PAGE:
Navy football players have spent the better part of the past two weeks with the singular focus of preparing for Army, insulating themselves as best they can from distractions. For record-setting senior quarterback Keenan Reynolds, that means staying off social media while paying no mind to chatter from outside the program so he can devote full attention to the game plan.
But less than 48 hours before kickoff, the Midshipmen found themselves faced with the news that their coach was planning to speak with Brigham Young athletic officials Monday about the Cougars’ head coaching vacancy.
Coach Ken Niumatalolo informed the team of his intensions Thursday following practice, and Navy Athletic Director Chet Gladchuk acknowledged Friday night when reached by telephone that he had given BYU permission to speak with the winningest coach in program history. The Cougars’ job has been open since former coach Bronco Mendenhall agreed Dec. 4 to leave for Virginia.
“We’ve talked a lot about it. We’ve chatted a lot about it,” Gladchuk said. “But in all honesty, it’s nothing but a pure, unadulterated distraction. That’s what it is. So hopefully we can beat Army and then on Monday get back on track here, find out what Kenny’s thinking is and what his ambitions are.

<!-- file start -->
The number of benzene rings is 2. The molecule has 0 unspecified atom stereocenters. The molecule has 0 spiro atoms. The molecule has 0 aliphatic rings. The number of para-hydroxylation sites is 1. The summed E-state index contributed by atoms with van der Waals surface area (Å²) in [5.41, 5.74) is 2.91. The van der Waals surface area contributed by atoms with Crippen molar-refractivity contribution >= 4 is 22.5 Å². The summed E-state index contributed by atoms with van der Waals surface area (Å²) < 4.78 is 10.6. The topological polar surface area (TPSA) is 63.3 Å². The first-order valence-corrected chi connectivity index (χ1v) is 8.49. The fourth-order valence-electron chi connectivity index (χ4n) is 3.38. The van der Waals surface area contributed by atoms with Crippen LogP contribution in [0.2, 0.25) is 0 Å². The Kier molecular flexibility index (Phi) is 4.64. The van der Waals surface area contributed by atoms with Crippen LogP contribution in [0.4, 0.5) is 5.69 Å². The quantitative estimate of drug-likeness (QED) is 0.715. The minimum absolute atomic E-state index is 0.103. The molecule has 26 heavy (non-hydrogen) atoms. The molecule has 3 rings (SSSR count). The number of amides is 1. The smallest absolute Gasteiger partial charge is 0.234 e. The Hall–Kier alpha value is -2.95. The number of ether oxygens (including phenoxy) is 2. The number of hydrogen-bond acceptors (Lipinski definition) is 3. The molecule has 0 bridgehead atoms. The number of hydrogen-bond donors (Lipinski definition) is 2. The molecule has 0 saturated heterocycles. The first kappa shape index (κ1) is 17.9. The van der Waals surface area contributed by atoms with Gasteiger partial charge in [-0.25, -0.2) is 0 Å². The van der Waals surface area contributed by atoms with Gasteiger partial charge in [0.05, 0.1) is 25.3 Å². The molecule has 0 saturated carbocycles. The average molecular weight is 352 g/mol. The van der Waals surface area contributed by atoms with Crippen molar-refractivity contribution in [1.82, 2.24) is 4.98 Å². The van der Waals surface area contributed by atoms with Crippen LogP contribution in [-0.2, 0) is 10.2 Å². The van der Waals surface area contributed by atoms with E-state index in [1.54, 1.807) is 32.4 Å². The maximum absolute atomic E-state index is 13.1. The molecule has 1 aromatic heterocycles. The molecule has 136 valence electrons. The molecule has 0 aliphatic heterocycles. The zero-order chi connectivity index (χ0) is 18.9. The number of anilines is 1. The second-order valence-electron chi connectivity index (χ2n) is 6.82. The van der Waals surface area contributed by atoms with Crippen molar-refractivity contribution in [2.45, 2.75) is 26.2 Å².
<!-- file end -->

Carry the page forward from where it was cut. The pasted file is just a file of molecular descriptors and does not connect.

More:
“In the meantime, I’m doing everything in my power just to try to keep these guys glued to the task at hand.”
Niumatalolo, 50, has a 66-37 record in his eighth full season as Navy’s head coach. He signed a long-term contract extension in 2011. He is a member of the Church of Jesus Christ of Latter-Day Saints, a prerequisite for candidates at BYU. His son, Va’a, is a sophomore linebacker at the school.
Players were not available to comment until the postgame news conference Saturday evening at Lincoln Financial Field, the site of Reynolds’s first win against the Black Knights in 2012. Reynolds, major college football’s career rushing touchdowns leader and Navy’s all-time leading rusher, is aiming to become the first quarterback in series history to go 4-0.